Rewarding Kids – Top Ten Tips

Why would we reward our kids for good behaviour?

Don’t know about you, but I don’t do nowt for free. Who does?

When it’s date night and I’ve made an effort to smooth down the Ken Dodd head and paint over the eye bags, I do expect a – ‘you look nice.’

On a Friday, when I flop down on the sofa, proud that I’ve survived another week of parenting without punching anyone in the face, or running away to live in India as a nomad, I crack myself open a cold one because – hell yeah, I’m gonna reward myself!

Mummy’s reward on a Friday… ok any day of the week, who am I kidding.

When I’ve run six miles on a cold, nipple freezing Sunday morning, you bet your life I’m gonna have that sticky toffee pudding with ice cream after my pub lunch.

When we work, we get paid. If we excel in work, we may get bonuses. When we’re kind, we get thanks. When we’re good at something, we get positive attention. Whether it be praise from our peers or likes on a posts.

Nothing is without reward.

So how can we use this knowledge to get our kids to behave well?

Rewards are motivation for good behaviour my friends. FACT. So if you want your kids to behave you have to reward them.

As a teacher this was key to getting kids to tow the line. 

Teachers use rewards to get children to behave well every day.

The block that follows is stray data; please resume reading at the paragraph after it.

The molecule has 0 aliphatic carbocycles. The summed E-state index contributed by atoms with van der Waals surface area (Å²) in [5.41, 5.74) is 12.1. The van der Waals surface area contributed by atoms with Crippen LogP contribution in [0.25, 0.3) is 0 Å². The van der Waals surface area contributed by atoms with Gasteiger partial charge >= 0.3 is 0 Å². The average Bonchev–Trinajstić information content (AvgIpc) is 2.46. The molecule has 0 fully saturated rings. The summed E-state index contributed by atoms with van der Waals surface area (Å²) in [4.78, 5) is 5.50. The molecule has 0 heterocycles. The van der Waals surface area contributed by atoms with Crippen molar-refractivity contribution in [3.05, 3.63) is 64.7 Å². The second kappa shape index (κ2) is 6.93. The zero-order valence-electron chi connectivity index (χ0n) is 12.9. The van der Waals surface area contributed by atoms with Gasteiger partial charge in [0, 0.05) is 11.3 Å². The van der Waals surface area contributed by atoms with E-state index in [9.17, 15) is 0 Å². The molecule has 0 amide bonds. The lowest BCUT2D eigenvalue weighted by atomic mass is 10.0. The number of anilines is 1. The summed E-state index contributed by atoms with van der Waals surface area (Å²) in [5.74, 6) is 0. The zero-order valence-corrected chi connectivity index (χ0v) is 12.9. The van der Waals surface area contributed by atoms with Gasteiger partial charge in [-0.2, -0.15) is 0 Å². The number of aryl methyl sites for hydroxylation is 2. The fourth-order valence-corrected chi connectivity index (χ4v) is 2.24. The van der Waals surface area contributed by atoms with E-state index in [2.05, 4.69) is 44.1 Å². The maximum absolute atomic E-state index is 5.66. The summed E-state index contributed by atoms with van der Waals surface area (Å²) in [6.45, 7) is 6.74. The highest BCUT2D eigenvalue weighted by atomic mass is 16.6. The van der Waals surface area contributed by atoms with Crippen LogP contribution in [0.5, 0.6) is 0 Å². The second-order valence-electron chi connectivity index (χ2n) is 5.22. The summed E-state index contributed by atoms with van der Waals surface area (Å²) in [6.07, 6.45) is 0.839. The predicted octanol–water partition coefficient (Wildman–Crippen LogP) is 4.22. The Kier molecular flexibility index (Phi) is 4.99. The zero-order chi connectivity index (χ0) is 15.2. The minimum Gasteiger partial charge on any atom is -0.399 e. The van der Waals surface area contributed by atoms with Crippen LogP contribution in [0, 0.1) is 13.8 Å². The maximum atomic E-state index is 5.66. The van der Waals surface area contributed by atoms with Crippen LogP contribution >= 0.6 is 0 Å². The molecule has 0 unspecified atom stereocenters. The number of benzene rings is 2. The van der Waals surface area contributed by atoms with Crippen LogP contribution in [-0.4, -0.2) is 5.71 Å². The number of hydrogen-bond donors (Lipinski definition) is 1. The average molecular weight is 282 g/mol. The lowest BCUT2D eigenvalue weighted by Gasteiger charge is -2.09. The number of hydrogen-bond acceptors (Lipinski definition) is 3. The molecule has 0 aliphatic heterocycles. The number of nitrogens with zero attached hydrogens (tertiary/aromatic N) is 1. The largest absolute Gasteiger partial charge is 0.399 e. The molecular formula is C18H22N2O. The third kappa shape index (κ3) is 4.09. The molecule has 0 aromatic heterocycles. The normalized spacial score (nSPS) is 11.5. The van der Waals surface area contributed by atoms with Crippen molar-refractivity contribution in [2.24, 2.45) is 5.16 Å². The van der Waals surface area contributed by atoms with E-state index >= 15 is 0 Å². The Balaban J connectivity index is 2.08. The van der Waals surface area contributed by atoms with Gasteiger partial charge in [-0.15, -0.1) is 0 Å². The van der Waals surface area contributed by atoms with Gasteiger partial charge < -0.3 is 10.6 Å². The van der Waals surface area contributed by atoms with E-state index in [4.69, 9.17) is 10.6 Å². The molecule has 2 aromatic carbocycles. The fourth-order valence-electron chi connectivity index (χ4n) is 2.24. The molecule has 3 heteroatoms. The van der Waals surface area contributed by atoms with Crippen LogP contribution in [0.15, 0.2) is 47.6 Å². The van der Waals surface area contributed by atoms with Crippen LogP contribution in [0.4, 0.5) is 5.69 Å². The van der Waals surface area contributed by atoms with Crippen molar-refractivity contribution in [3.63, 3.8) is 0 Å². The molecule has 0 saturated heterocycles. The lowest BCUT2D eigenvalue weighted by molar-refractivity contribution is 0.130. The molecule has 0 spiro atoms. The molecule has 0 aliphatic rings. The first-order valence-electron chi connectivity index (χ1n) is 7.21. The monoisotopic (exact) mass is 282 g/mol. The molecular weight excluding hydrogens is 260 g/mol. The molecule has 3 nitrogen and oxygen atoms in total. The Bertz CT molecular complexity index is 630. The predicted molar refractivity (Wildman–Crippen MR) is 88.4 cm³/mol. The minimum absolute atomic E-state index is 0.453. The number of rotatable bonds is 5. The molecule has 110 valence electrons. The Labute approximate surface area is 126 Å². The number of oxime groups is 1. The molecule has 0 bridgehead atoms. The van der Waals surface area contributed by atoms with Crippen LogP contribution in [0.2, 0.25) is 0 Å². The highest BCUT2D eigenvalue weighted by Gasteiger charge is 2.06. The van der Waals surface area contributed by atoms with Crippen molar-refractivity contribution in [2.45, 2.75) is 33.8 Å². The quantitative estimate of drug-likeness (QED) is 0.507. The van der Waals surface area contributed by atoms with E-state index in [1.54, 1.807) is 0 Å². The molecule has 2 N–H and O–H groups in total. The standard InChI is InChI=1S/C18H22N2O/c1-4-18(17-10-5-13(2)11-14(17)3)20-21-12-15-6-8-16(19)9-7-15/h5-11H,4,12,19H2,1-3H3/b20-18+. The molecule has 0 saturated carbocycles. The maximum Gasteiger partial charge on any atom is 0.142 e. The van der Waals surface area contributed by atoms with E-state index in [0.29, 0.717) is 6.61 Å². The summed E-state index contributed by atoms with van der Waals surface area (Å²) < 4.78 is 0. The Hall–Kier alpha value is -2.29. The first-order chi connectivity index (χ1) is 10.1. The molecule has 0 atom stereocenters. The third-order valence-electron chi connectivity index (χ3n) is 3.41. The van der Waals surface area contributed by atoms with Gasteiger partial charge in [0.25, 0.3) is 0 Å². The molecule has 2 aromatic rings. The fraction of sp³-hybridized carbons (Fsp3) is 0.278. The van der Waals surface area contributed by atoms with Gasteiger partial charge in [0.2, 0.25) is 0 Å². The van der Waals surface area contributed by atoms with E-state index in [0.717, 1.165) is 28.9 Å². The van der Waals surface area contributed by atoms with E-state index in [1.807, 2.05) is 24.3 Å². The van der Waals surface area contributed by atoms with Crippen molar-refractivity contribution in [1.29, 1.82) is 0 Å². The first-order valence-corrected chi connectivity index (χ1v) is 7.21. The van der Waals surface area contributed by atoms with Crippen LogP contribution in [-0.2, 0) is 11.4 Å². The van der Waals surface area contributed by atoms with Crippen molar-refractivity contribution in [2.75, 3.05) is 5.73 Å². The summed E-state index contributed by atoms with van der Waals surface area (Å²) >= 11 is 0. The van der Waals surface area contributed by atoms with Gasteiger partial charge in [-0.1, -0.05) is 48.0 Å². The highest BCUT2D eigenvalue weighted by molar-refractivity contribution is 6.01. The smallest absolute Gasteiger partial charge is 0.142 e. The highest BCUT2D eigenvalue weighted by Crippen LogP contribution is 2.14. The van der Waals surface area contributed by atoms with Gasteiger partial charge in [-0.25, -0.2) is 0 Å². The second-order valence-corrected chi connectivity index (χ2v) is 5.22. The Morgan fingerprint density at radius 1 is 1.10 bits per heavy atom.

But – do you?

A reward can be as simple as giving your child attention and praise when they run out of school with a picture they’ve painted. It could be a thank you and a big squeeze when they remember to put their socks in the dirty wash basket. It can be dangling an enticing carrot as a reward for tackling a specific tricky, problem behavior.

This is our prize box. It’s stuffed full of cheap, desirable little rewards. I set up a reward chart. When they hit a certain amount of stickers, they choose their prize.

Here’s my top ten tips on rewarding kids for good behaviour:

  1. Clarity – Be clear about what you expect. When you’re rewarding them always explain why and make a big deal of it. If you say something, always follow through.
  2. Consistency – Always be consistent with rules, expectations and outcomes.
  3. Make it Visual – Get a sticker chart, a jar to fill with buttons or marbles, or reward chart app.
  4. The Rule of Three – If you want to tackle specific behaviours, do not choose more than three to focus on at a time.
  5. Ownership – Let your child choose their reward (within reason).
  6. Don’t always go materialistic – yes, the reward can be – a fun day out, or a physical prize e.g. a magazine or toy, but, half an hour of mummy time, where you play a game or do something nice together can be just as effective.
  7. Positive praise – Get on their level, give them eye contact, be enthusiastic, even over the top if they are younger. Mix it up. Don’t just say – ‘good boy/girl.’ Tell them they are – clever, kind, helpful, nice, thoughtful or strong.
  8. Feelings – talk about how good behaviour brings emotional reward – it makes mummy happy, proud, less stressed. Question them – How does it make you feel?
  9. Physical affirmation – a kiss, a hug, a squeeze of the shoulder or a stroke of the cheek rewards them physically.
  10. Immediacy – The rewards need to happen sooner rather than later. Immediate rewards e.g. praise, a food treat, stickers or ipad time work really well, but if you set a reward in the future make sure it’s not weeks or months away. It should be five/six days max e.g. good behaviour all week gets a reward on the weekend.  
My daughter’s prize for hitting her behaviour targets all week, was a bowling trip. Yay!


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